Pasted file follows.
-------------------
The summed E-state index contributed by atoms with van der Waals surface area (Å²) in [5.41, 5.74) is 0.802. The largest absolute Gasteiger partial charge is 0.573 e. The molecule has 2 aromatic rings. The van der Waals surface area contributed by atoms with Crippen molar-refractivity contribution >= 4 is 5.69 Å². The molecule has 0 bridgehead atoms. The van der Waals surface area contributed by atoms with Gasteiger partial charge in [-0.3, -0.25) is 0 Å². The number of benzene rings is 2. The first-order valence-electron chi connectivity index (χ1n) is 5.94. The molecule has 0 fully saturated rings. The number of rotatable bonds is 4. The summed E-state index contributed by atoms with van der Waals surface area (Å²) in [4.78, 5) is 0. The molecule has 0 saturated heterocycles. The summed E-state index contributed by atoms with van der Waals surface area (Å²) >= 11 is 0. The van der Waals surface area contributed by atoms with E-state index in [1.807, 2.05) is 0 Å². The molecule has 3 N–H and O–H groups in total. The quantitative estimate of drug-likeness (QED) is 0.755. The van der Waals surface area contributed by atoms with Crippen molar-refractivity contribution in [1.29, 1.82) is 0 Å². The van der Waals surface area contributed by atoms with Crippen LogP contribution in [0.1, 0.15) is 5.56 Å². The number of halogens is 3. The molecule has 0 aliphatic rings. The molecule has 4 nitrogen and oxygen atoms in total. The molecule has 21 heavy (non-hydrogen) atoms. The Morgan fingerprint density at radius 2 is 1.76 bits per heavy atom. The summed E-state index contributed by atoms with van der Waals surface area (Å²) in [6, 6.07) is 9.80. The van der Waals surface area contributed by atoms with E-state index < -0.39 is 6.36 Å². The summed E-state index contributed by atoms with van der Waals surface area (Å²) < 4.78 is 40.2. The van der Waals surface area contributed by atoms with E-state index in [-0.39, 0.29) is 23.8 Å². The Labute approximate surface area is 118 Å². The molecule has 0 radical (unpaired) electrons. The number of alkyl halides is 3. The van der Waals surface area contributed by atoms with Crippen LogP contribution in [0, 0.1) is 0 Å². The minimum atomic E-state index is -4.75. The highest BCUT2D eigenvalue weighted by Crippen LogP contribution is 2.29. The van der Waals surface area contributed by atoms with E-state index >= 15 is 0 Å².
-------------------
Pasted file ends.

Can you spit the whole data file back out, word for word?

The summed E-state index contributed by atoms with van der Waals surface area (Å²) in [5.41, 5.74) is 0.802. The largest absolute Gasteiger partial charge is 0.573 e. The molecule has 2 aromatic rings. The van der Waals surface area contributed by atoms with Crippen molar-refractivity contribution >= 4 is 5.69 Å². The molecule has 0 bridgehead atoms. The van der Waals surface area contributed by atoms with Gasteiger partial charge in [-0.3, -0.25) is 0 Å². The number of benzene rings is 2. The first-order valence-electron chi connectivity index (χ1n) is 5.94. The molecule has 0 fully saturated rings. The number of rotatable bonds is 4. The summed E-state index contributed by atoms with van der Waals surface area (Å²) in [4.78, 5) is 0. The molecule has 0 saturated heterocycles. The summed E-state index contributed by atoms with van der Waals surface area (Å²) >= 11 is 0. The van der Waals surface area contributed by atoms with E-state index in [1.807, 2.05) is 0 Å². The molecule has 3 N–H and O–H groups in total. The quantitative estimate of drug-likeness (QED) is 0.755. The van der Waals surface area contributed by atoms with Crippen molar-refractivity contribution in [1.29, 1.82) is 0 Å². The van der Waals surface area contributed by atoms with Crippen LogP contribution in [0.1, 0.15) is 5.56 Å². The number of halogens is 3. The molecule has 0 aliphatic rings. The molecule has 4 nitrogen and oxygen atoms in total. The molecule has 21 heavy (non-hydrogen) atoms. The Morgan fingerprint density at radius 2 is 1.76 bits per heavy atom. The summed E-state index contributed by atoms with van der Waals surface area (Å²) in [6, 6.07) is 9.80. The van der Waals surface area contributed by atoms with E-state index < -0.39 is 6.36 Å². The summed E-state index contributed by atoms with van der Waals surface area (Å²) < 4.78 is 40.2. The van der Waals surface area contributed by atoms with E-state index in [-0.39, 0.29) is 23.8 Å². The Labute approximate surface area is 118 Å². The molecule has 0 radical (unpaired) electrons. The number of alkyl halides is 3. The van der Waals surface area contributed by atoms with Crippen LogP contribution in [0, 0.1) is 0 Å². The minimum atomic E-state index is -4.75. The highest BCUT2D eigenvalue weighted by Crippen LogP contribution is 2.29. The van der Waals surface area contributed by atoms with E-state index >= 15 is 0 Å².